So, my Mongolian sister just brought in this internet connection flash drive and told me to get my computer… not sure how frequently I’ll be able to use it but I will revel in this moment of technological comfort. Just as I was feeling settled in here, and so busy that I’m not really thinking about home to think whether I miss it, I read a comment from my niece Rachel that made my eyes well up. But, it was in the best way. My life here is good just as my life there was good. But they couldn’t be more different in the most basic ways. And that’s just fine.

A subset of our group went for a swim in the river today, alongside the horses. Then we stopped by one of our group’s host family’s and watched part of Alladin. This afternoon, I will wash my laundry by hand in my tumpun (my Mongol mom has been after me about this the past few days) and this evening, as most evenings although I don’t usually go, there will be soccer and basketball and volleyball at the field.

I think my connection is not strong enough for uploading pictures and I can’t do the landscape justice with words alone. I can tell you that Mongolia is known as “The Land of the Blue Sky” for a reason. The past 3 days have been sweltering, but not humid at all, so it’s tolerable. We have also had an unusual amount of rain (so we are told) in the 10 days we have been at site, but those were short-lived and once the storms passed, the blue skies returned.

postscript: I was able to upload some photos to facebook. You can see them here even without a facebook account.


12 Responses to Surprise!

  1. Robin says:

    So glad to hear from you Love! I look forward to your updates!

  2. Crystal says:

    Washing clothes by hand! What other major changes have you had to get used to? How are you adapting?

  3. Maryse says:

    Yay! The photos are awesome. Are you in that village temporarily or is this your home for the next couple of years?

  4. Priscilla A. Arenault says:

    “Soccer, basketball and volleyball most evenings” – You mention you don’t usually go but when you do, are you a spectator or a participant? The photos are fabulous, beautiful country! The written Mongolian language is so interesting looking! Love your posts, feel like you’re right here w/me, talking, telling me about your new life, makes me feel close to you.

  5. Kathy P. Willis says:

    Really great to hear from you so soon. Questions above are good … hope you’ll get a chance to answer. Do you have a washboard? Depending on how you can hang them, they should be okay to just fold & put away. ❤

  6. Aedin says:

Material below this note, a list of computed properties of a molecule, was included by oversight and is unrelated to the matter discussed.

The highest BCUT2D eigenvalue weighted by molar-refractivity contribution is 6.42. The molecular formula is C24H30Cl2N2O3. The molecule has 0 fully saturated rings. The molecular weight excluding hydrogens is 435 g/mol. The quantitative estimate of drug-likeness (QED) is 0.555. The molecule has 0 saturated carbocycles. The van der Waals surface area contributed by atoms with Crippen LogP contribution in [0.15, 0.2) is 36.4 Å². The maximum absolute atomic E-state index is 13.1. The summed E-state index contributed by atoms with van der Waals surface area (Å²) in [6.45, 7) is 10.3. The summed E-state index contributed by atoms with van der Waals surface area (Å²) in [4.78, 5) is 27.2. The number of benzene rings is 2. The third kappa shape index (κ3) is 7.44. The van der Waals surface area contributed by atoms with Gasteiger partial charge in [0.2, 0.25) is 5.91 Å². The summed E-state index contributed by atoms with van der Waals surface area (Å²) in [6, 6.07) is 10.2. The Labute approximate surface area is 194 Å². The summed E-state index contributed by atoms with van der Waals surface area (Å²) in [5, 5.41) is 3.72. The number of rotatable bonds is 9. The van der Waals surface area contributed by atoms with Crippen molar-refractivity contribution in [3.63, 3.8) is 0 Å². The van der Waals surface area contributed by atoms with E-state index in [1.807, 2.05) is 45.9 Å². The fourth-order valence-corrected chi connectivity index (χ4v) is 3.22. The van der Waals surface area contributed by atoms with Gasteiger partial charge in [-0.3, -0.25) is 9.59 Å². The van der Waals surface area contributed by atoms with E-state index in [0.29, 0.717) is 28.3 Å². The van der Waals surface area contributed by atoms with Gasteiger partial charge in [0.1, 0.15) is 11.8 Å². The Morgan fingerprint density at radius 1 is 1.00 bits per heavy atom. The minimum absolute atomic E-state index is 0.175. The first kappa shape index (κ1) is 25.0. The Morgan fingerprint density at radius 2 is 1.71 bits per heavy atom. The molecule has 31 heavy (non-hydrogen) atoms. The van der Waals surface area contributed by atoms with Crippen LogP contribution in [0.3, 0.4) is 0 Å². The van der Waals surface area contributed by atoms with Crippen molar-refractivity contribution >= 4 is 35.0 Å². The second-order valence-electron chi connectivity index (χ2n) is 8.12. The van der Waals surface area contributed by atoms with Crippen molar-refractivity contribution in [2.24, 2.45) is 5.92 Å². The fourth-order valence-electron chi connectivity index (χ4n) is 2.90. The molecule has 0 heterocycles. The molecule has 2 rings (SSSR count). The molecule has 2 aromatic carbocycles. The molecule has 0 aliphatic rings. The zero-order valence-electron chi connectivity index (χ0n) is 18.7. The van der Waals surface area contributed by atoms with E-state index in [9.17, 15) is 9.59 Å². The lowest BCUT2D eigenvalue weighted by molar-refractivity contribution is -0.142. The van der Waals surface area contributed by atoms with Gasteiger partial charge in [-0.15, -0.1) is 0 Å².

Hi Love, We are all missing you in DFCI. We had the departmental retreat and it wasn’t the same without your smiling face. But I am thrilled to hear you are getting on so well. Good luck with the clothes washing, at least there are less clothes in hot weather 😉

  7. eelevol says:

    So glad to hear from so many of you! It’s a cross-section of my life right above this 🙂
    The cultural adjustments don’t feel all that major. I don’t really mind hand-washing clothes, specifically, but I do miss plumbing (both the running water and the drain), just because even simple chores (washing dishes) become multi-step projects. No washboard, but my Mongolian Mom taught me how to do it.
    I will be here until mid-August, when we will be told where our permanent sites will be.
    I haven’t played in the sports for a few reasons. 1. I left my sneakers in my “winter bag” which I won’t get until we get to our permanent sites 2. the playground is pretty much dirt/sand so I would get dirty, even if I didn’t get sweaty 3. I can’t play games where things potentially fly at my face due to the Softball Incident of 6/21/2006.

    • Priscilla A. Arsenault says:

      I was a little surprised to hear that where you’re staying now (the capital), you don’t have running water, I thought that wouldn’t happen till you actually started your “assignment” and was sent to some extreme, rural area of Mongolia. The good news is when you get there, you’ll already be used to no indoor plumbing! Gives new meaning to the term “Wash & Wear.”

      • Priscilla A. Arsenault says:

        I just looked at more of the pictures you’ve posted and although your address when we write to you is “Ulaanbaatar” (the capital), you’re not actually staying in Ulaanbaatar but a “soum” (village) so my bad, now I’m not surprised to hear that you don’t have plumbing where you are. I need to pay more attention!

  8. Rachel Wood says:

    aunty loveyy i didnt want too make you cry.. im glad it was a good cry though … priscilla got dee and i a book about how to be richer smarter and better looking than your parents… she said it was an aunty love type of gift…. mongolia is soo beautiful im glad your happy and adjusting .. how thee food there im curiouss lol love you aunty

  9. Kathy P. Willis says:

    Love, here is a little Mongolian orphan boy singing. I cannot believe how difficult the language sounds & you’re “doing so well” with it after such a short time. You truly are gifted. I hope you can hear him, he’s such a little sweetie.
    Love, Auntie

    • eelevol says:

      This video clip is a perfect example of traditional Mongolian songs. There are SO MANY songs about Mom. (It’s also interesting that the little boy is speaking in Mandarin, but singing in Mongolian. Hope he is doing well.)

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